I’m not saying that insurance is easier for anyone without diabetes. I just know that we have to look at formularies and deductibles and DME processes and MNIs and exclusions and….

You’re getting the picture.

Health Insurance and Diabetes

Over at DPAC (Diabetes Patient Advocacy Coalition), there will be a FREE online presentation with Dr. Edmund Pezalla, MD, MPH about diabetes and commercial insurance plans. He’s former VP of Pharmaceutical Policy and Strategy in the Office of the Chief Medical Officer at Aetna, so you know he knows what he’s talking about.

Register here for the presentation.

You can attend live – or you can still register and a copy of the recorded webinar will be sent after it’s archived.

If you don’t know what to watch out for… you might end up paying way more than you should. And no one wants that, right? Especially when there are gourds to be decorated!

 

Floating…

It’s been quiet around here at the blog, but I’m not being quiet in other places. Lots going on and I’m happy with the way it’s all going… it’s just going at full speed most of the day (and night).

Zero complaints, because truth? I love my life right now. As I texted with Heather Gabel earlier today, the only way I can describe it is: “happily terrified.”

Here’s some things I’m involved with or care about… in no particular order.

The Diabetes UnConference Las Vegas 2016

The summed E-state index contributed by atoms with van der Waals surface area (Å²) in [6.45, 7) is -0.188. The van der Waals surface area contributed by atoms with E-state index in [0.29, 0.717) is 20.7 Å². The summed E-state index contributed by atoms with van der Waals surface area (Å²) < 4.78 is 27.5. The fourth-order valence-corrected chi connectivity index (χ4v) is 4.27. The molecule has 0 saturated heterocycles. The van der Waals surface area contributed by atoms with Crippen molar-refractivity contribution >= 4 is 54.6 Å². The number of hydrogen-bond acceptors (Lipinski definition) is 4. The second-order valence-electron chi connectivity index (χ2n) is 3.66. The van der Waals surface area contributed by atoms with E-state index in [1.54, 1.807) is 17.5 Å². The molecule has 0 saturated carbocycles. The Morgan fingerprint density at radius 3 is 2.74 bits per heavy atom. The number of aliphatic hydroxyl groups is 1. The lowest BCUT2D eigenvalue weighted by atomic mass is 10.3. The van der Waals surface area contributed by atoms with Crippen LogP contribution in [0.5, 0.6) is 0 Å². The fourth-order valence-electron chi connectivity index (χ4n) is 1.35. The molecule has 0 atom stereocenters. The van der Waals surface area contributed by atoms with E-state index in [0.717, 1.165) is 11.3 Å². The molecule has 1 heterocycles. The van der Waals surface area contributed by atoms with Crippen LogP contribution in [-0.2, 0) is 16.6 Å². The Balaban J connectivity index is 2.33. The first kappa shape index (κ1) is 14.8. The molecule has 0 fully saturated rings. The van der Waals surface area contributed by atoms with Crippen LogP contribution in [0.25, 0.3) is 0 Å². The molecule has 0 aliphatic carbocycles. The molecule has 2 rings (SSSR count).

IMG_6147Crunch time. Registration is still open, but we’ve got a only a few spots left for attendees. To think that in less than 30 days, I’ll be in Las Vegas with some of my most favorite people in the world – and that I’ll get to meet more new favorite people, well… swoon.

These people are my tribe. They believe in peer support and the power it wields. I expect laughter and tears and new inside jokes as well as some old ones (#vegasdust, #claptwice). There’s a lot to do between now and then.

The Diabetes Pre-UnConference Sessions

The Diabetes Collective (the non-profit I founded in 2014) is hosting the Friday, March 11, 2016 Pre-UnConference sessions, which will be free and open to the public. The focus is diabetes, but not necessarily psychosocial – we’ve got Moira McCarthy Stanford sharing her ideas on how to put the fun in fundraising for diabetes research and a session on how not to lose your mind with diabetes. There’s much more; take a look.

If you’re in the area (or road trip!), join us. You can register here.

Diabetes Patient Advocacy Coalition

We held our first DPAC Insiders dialog this week and while I knew what we were planning to do in 2016 in terms of diabetes policy advocacy, talking about it makes me even more excited.

Bennet and I will be doing DPAC Diabetes Advocacy Boot Camps online and in person to assist passionate people in becoming effective advocates for diabetes policy. It’s certainly not the same as raising diabetes awareness or being an advocate for myself.

In fact, if you want to join us in person, you can register for one of two DPAC DABCs: at the Pre-UnConference session or at the CWD Friends for Life Falls Church. (You need to register!)

HealtheVoices 2016

043774-151123_HealtheVoices Application Announcement 1.25.16

This is the HealtheVoices Conference‘s second year and I’m honored to have been chosen to be part of the advisory team this year. For those who are online advocates of ANY health condition, this is an amazing and empowering experience. I learned so much about other health communities and a little about how I view myself as an advocate.